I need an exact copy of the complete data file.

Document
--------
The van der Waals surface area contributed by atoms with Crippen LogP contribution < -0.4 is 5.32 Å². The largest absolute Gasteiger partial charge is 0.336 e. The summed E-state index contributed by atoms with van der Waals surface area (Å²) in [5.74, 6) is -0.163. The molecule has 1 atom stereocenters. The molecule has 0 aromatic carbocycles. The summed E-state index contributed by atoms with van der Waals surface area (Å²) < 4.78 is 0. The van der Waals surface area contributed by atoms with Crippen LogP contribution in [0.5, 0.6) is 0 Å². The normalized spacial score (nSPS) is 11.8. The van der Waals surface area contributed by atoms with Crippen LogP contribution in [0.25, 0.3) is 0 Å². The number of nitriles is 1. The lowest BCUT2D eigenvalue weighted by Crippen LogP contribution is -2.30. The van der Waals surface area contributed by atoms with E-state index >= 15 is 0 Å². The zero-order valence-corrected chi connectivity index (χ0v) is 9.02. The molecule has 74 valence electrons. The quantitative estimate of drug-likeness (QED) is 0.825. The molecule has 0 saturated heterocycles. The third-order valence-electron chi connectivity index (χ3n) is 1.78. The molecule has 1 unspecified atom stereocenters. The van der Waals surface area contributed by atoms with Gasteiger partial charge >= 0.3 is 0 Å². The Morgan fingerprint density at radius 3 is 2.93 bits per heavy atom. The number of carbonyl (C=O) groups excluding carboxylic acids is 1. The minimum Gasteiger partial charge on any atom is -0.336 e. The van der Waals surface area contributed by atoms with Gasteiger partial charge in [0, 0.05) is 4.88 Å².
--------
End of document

The van der Waals surface area contributed by atoms with Crippen LogP contribution < -0.4 is 5.32 Å². The largest absolute Gasteiger partial charge is 0.336 e. The summed E-state index contributed by atoms with van der Waals surface area (Å²) in [5.74, 6) is -0.163. The molecule has 1 atom stereocenters. The molecule has 0 aromatic carbocycles. The summed E-state index contributed by atoms with van der Waals surface area (Å²) < 4.78 is 0. The van der Waals surface area contributed by atoms with Crippen LogP contribution in [0.5, 0.6) is 0 Å². The normalized spacial score (nSPS) is 11.8. The van der Waals surface area contributed by atoms with Crippen LogP contribution in [0.25, 0.3) is 0 Å². The number of nitriles is 1. The lowest BCUT2D eigenvalue weighted by Crippen LogP contribution is -2.30. The van der Waals surface area contributed by atoms with E-state index >= 15 is 0 Å². The zero-order valence-corrected chi connectivity index (χ0v) is 9.02. The molecule has 74 valence electrons. The quantitative estimate of drug-likeness (QED) is 0.825. The molecule has 0 saturated heterocycles. The third-order valence-electron chi connectivity index (χ3n) is 1.78. The molecule has 1 unspecified atom stereocenters. The van der Waals surface area contributed by atoms with Gasteiger partial charge >= 0.3 is 0 Å². The Morgan fingerprint density at radius 3 is 2.93 bits per heavy atom. The number of carbonyl (C=O) groups excluding carboxylic acids is 1. The minimum Gasteiger partial charge on any atom is -0.336 e. The van der Waals surface area contributed by atoms with Gasteiger partial charge in [0, 0.05) is 4.88 Å².